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Gigaba urged to resist cabinet pressure

Economy
Cape Town - Minister Malusi Gigaba has been urged to use his budget vote speech today to demonstrate his willingness to stand up to his cabinet colleagues.

And he has also been asked to reject any idea of reinstituting the counter-money-laundering Advisory Council.

This call to the minister was made by the DA’s David Maynier, just days after the Justice and Constitutional Development Minister Michael Masutha decried the fact that the Advisory Council had been ditched from the Fica Amendment Act.

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Minister of Finance Malusi Gigaba.

Maynier argued that reinstating it would dilute National Treasury’s control over the Financial Intelligence Centre.

But Masutha believes it’s crucial that any regulations accompanying the amended legislation reinstitute the council.

He sees it playing an oversight function over the Financial Intelligence Centre. He said it could advise the government in its fight against illegal financial activities.

Read also: Gigaba reins in controversial Prof Malikane

On Monday, Maynier said Masutha’s call to reinstitute the counter-money-laundering advisory council was a blatant attempt to dilute the National Treasury’s control over the Financial Intelligence Centre. He said if the counter-money-laundering advisory council is reinstituted, according to Masutha wish, it would require the Finance Minister to take advice from the council on the performance of the functions of the Financial Intelligence Centre.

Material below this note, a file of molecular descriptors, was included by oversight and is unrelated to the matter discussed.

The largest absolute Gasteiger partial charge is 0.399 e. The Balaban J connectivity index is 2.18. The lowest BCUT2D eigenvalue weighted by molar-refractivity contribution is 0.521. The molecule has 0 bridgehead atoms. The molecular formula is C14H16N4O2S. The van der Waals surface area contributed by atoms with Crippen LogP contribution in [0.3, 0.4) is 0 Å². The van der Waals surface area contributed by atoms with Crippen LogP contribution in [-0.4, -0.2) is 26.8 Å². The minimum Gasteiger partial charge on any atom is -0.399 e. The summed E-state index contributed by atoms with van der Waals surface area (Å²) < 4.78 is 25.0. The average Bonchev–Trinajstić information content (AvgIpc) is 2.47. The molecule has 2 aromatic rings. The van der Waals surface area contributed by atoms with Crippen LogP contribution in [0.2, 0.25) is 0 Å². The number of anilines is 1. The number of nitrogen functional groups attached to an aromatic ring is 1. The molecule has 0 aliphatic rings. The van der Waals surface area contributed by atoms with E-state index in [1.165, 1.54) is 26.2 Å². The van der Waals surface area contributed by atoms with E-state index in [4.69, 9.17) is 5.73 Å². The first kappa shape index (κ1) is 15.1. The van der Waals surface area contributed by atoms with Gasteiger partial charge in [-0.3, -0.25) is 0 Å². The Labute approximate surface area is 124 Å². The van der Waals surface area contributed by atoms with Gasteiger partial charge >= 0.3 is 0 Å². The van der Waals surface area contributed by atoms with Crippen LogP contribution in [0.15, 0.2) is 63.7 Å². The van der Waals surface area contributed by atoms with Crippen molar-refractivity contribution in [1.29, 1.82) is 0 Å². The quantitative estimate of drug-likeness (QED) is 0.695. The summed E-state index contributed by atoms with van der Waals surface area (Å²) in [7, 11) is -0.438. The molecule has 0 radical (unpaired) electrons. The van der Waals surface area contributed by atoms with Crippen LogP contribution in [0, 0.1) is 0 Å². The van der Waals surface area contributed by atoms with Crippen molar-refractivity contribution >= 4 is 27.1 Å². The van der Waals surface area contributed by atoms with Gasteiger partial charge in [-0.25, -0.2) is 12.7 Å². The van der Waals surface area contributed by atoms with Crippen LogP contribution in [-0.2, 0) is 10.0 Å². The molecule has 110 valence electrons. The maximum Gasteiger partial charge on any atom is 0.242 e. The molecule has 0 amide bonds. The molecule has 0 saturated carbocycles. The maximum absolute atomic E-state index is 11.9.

He said it was “particularly scary” that Masutha envisaged the advisory council being reinstituted by regulation, rather than an amendment of the legislation.

“The fact is that the call to reinstitute the counter-money-laundering advisory council is a blatant “power grab” aimed at removing, or diluting, the National Treasury’s control over the day-to-day operations of the FIC, which would be bad for the fight against corruption in South Africa.”

Masutha told the media, before tabling his department budget in Parliament last week that he was in “conversation” with Gigaba in an effort to remedy weaknesses that were in the amended legislation.

“We will approach the cabinet collectively with a new set of proposals to remedy the weaknesses that bedevilled the effectiveness of Fica. We need to strengthen our arsenal against those challenges,” Masutha said.

He and NPA head Shaun Abrahams had blamed the previous Finance Minister for failing to constitute the advisory council.

An attempt made in January, under former finance minister Pravin Gordhan, was reportedly unsuccessful because procedures were not followed.

Masutha had confirmed that the advisory council never “came to life” despite the Fica legislation introduced in 2002.

“It was not caused to come to life. We move from a premise that this was a fundamental mistake.”

Abrahams had blamed the challenges faced by the country in combating illegal financial activities to failure to constitute the advisory council.

“Every effort must be made, through regulation, to retain this council otherwise we will continue facing the challenges we have faced over the years. The creation of ad hoc committees won’t assist us in our fight to combat money laundering, illicit financial flows and terror financing,” Abrahams said.

POLITICAL BUREAU

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